NJ leaders head unity mission to Greece

NJ leaders head unity mission to Greece

Small communities remain resilient in face of bigotry, dire economy

Inside Beth Shalom Synagogue, one of two synagogues in Athens.
Inside Beth Shalom Synagogue, one of two synagogues in Athens.

Heading a national Jewish federations mission to Greece, two local leaders met a Jewish community whose members are determined to keep their faith and traditions alive despite persistent anti-Semitism, a struggling economy, and the massive decimation they endured in the Nazi Holocaust.

Leslie Dannin Rosenthal, newly installed president of the Jewish Federation of Greater MetroWest NJ, and the federation’s campaign director, Jeffrey Korbman, cochaired the mission, which included 120 UJA campaign directors and lay leaders from across North America.

They visited the capital city of Athens and the once thriving Jewish community of Thessaloniki (Salonika) between July 7 and 9, a prelude to a longer trip in Israel.

“The purpose was to show the people who raise the dollars where the dollars are going, and when the idea of Greece came up, we said, ‘This is a place where we need to go,’ said Dannin Rosenthal in an Aug. 13 phone interview. 

Plagued by a right-wing anti-Semitic political party called Golden Dawn, some “69 percent of Greeks espous[e] anti-Semitic views,” according to a May 2014 survey by the Anti-Defamation League.

The ADL said Greece was “nearly twice as anti-Semitic as Europe’s second-most anti-Semitic country, France (37 percent).”

Such alarming figures were added reasons for the North American fund-raisers to visit the two cities with that nation’s largest Jewish populations.

In Athens, the visitors met with leaders of the community, which counts about 3,000 Jews.

“Until 2008 it had been a donor community, but since then, economic downturn has affected all of Greece, and they are now recipients of funds from the [American] Jewish Joint Distribution Community and the Jewish Agency,” said Dannin Rosenthal.

The overseas Jewish organizations fund a day school in Athens, which takes 12-year-old students on class trips to Israel; provide school scholarships for vulnerable families; and partner with local institutions to support two synagogues, a cultural center, and a soup kitchen.

When the group asked community president Minos Moissis about anti-Semitism, said Dannin Rosenthal, “He told us, ‘We are worried, we are alert, but we are not afraid of the rising anti-Semitism because there is an Israel.’ The Greek Jews know the rest of the Diaspora community is there for them because our dollars, through the Jewish Agency and the Joint, are supporting their community.”

In Thessaloniki mission members were given yellow stars of David, each bearing the name of a person who perished in the Holocaust. 

Before World War II there were 77,000 Jews in Greece. Some 56,000 of them lived in Thessaloniki. Today just 1,950 Jews live there.

The pain of what caused those statistics was partially eased by a visit to a summer camp for Jewish children.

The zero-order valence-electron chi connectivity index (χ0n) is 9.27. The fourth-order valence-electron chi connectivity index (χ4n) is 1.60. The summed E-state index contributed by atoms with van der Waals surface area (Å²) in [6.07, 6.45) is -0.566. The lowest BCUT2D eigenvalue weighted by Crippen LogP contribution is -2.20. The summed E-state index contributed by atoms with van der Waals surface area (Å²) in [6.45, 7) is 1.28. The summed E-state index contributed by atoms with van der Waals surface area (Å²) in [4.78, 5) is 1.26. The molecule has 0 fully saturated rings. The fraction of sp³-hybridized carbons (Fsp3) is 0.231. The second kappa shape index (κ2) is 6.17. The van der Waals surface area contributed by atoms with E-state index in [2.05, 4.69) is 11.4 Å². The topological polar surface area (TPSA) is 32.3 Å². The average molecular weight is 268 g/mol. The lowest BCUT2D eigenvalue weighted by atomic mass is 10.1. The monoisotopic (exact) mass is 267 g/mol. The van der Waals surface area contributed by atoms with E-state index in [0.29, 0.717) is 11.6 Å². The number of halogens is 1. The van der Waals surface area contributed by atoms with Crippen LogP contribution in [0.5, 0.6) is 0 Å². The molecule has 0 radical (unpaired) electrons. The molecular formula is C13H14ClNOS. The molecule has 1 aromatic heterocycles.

“We saw young kids who speak Hebrew, and many of them have gone to visit Israel,” said Korbman. “I would have thought that Greece was a place where Jews were not welcome. But I learned there is a reciprocal relationship between Greece and Israel with tourism. They do business, and it is encouraged.” On the official level, at least, “it is very open, very positive,” he said.

Yet a few days prior to their visit, a Holocaust memorial near one of the two synagogues in Athens was vandalized.

“There are two kinds of anti-Semitism in Greece,” noted Dannin Rosenthal. “There is a casual anti-Semitism of offhand remarks. Some people find it is easy to blame immigrants, and it is easy to blame Jews for bad government decision-making in bad economic times. The people who live there feel it is OK to call someone a ‘dirty Jew.’”

“The prime minister is very much against Golden Dawn and has had some of its leaders arrested,” she added, “but Golden Dawn has seats in the European Union parliament, and that has people concerned.”

Also taking part in the mission was Sarabeth Margolis Wizen, director of the Greater MetroWest federation’s Women’s Philanthropy unit.

She was impressed with the solidarity of the Jewish communities in both Athens and Thessaloniki.

“At least 75 percent of the children attend the day school we help fund [in Athens], and the synagogue in Athens is run by a strong network of volunteers,” she said.

What especially moved mission member Maxine Murnick was “the little kids at the day school. They all started singing all the Hebrew songs that our kids and grandchildren sing.”

“You realize it is a Jewish community like many others in the world, and it is a very vibrant community,” said Murnick, a Short Hills resident who is chair of the federation’s UJA Campaign.

Wizen said one person told her, “We don’t want to leave, but it is always in the back of our minds, and if we go, we are going to Israel.”

“The Greek Jews were very thankful for our visit,” said Dannin Rosenthal. “It meant so much for them that we came to see them.”

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